Several Counties Move To Tighter Restrictions As Coronavirus Cases Rise

October 27, 2020
Denver COVID Pepsi Center Test SiteDenver COVID Pepsi Center Test SiteHart Van Denburg/CPR News
The City and County of Denver's free, drive-up COVID-19 testing facility at the Pepsi Center on June 23, 2020.

Eight counties, including Adams, Denver and Arapahoe, with high rates of positive tests, case counts and hospitalizations are enacting tighter restrictions to stymie the spread of the coronavirus, as COVID-19 cases rise across the state. 

On Sunday, cases hit a record high with more than 2,100 reported. As of Tuesday, Oct. 27, the 7-day average rate on new cases was 1,377 cases and the rate of positive tests was 7.69 percent. More than 1,400 new cases were reported by the state, with 538 people hospitalized.

Last week, the state health department issued an order limiting personal gatherings to no more than 10 people, from no more than two households. Several counties have taken steps to re-institute restrictions, but all are counting on residents to take individual action to prevent a return to April’s statewide shutdown.

Adams County has seen “skyrocketing” cases and moved from Level 2 to 3, which takes effect 5 p.m. Wednesday. That’s the second-highest level available; the next tightest would be the stay-at-home order issues this spring. Restaurants and retail will be limited to 25 percent capacity and gyms can only offer outdoor or virtual services, as compared to Level 2 when 50 percent capacity was permitted for most businesses. 

Denver is also moving to Safer At Home Level 3, while Arapahoe, Otero and Crowley counties are all moving to Safer at Home Level 2, which restricts restaurant and indoor event capacity, indoor events to 100 people, outdoor events to 175 people and outdoor recreation activities like gathering in a park to 10 people. The restrictions in Otero and Crowley counties will kick in on Friday. On Monday, Mesa County moved to Safer At Home Level 1 and La Plata moved to Safer At Home Level 2, according to state reports.

Over the weekend, Elbert County moved to Safer at Home Level 2, according to Dwayne Smith, director of Elbert County Public Health. As of Oct. 28, the county had a two-week positivity rate of 6.61 percent. The county's restrictions will be tighter than that state's Smith said.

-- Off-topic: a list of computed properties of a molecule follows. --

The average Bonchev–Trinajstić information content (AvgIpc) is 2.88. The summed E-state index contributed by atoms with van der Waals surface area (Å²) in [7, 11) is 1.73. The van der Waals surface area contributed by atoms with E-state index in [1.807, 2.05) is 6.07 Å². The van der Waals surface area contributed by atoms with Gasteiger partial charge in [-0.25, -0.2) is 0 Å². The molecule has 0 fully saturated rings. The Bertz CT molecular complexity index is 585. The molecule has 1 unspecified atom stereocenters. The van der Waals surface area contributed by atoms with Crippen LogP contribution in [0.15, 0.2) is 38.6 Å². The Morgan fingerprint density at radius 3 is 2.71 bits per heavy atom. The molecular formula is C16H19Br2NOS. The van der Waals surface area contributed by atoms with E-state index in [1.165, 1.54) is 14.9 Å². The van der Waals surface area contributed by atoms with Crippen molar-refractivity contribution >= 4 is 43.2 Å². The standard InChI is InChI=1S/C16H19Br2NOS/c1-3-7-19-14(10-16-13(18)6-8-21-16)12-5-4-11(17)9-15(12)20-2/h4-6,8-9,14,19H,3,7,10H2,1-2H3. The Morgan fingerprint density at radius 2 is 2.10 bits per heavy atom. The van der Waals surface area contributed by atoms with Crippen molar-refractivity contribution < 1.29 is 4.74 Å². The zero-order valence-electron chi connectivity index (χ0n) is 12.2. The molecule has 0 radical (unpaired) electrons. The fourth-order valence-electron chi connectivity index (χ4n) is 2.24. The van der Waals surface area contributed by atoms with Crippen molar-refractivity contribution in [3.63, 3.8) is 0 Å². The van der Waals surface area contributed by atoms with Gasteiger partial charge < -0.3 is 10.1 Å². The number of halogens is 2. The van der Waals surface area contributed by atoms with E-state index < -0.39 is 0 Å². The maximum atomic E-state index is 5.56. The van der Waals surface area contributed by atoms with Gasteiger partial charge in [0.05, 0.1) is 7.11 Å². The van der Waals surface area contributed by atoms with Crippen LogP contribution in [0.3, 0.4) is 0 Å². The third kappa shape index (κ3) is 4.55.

"Elbert County Public Health currently has just myself and a part-time Case Investigator/Contact Tracer working on COVID-19 response efforts," he said in an email. "We therefore lack sufficient capacity to conduct investigations and contact tracing in the event of an outbreak affecting a large number of people."

With the transition to Safer at Home Level 2, indoor events in Elbert County can have a maximum of 75 attendees, while outdoor events are capped at 125 attendees. Church services may have a maximum of 50 attendees, or 50% of capacity. Smith said high school football games will be notably impacted by the new restrictions.

Pueblo County is at risk of moving to Safer at Home Level 3 as well, as the county's two-week cumulative incident rate is at 337 cases. Pueblo Public Health Director Randy Evetts said a stay-at-home order is "not inevitable" but the county's numbers are "trending in that direction."

"At some point we have to get control of this virus again before it really causes severe problems for our community," Evetts said.

The local public health department is working with the state on a mitigation plan that will be released later this week or early next week.

Editor's note: This story has been updated to reflect the correct number of counties moving to higher levels of restrictions.